Each semester when exams are imminent, I remind students of this series. It is an ever-growing array of articles and references relating to how better to prepare for exams. I don’t recommend trying to consume it all. Pick 1 or 2 things from it that you think would improve your exam performance. Reading time ~ 3 minutes for the post (30+ minutes for all content).
Back when the Student Health and Wellbeing Blog first started (2018), I did a series on Preparing for Exams.
Each semester, as exams approach, I take some time to revisit those posts and promote them again.
My expectation isn’t that you’d read them all and action every recommendation, rather that you might peruse the articles to find ways to refine your existing exam preparation approach.
It is currently a 8-part series:
Part 2 – Evidence based study tips
Part 4 – Tame your brain
Part 5 – Embracing failure
Part 6 – Memory
I generally try to promote these posts a little way out from exams, because a number of the recommendations I make in those posts require you to start early. For example, learning how to use relaxation strategies works better when you learn them in the lead-up to a stressful period of time. Study strategies like spaced repetition and self-testing work better when commenced in the weeks before exams. Exam wrappers are best used fairly close after exams to help take lessons from the experience.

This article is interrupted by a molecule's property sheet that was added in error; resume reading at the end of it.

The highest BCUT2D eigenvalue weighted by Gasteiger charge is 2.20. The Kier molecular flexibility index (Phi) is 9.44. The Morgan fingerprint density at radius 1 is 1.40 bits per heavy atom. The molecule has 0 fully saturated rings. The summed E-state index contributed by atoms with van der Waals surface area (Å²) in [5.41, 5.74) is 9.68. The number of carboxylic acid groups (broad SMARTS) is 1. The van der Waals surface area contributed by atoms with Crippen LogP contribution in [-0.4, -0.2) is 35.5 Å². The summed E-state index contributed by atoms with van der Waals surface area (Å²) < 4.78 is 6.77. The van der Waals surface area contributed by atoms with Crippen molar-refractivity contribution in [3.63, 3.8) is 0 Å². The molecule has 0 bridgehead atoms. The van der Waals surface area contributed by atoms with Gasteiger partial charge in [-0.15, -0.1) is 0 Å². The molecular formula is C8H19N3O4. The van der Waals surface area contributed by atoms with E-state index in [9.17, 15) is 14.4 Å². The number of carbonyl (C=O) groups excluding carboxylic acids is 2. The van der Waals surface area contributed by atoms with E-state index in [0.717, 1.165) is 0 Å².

So, apologies for potentially freaking you out and reminding you about exams, but the sooner you wrap your noggin around the reality, the better.
If you’d like something to watch, I did a presentation with the excellent Grace from Student Learning Support Services (SLSS) last year that you can still access.
You might also find our Evidence Based Study and Exam Preparation Tips document useful. Packed full of recommendations.
And finally, the social channels of the Library, Flinders University Student Association (FUSA), and Hey Flinders! tend to get active around swotvac, alerting you to study supports, good places to study, free food, library opening hours and other useful exam preparation information. Plus, it can just feel a bit comforting to know that others are studying up as well.
Research on exam preparation 📚
For those that are super keen, I’ve even spent some time looking at recent research on exam performance that might provide you with some clues on how to maximise your performance.
Some things that I’ve covered thus far include:
- Could using your mobile device during lectures impair your exam performance
- How to make study and exam stress your friend
- Psychological needs, stress, sleep and exams
- Study habits and their relationship to exam performance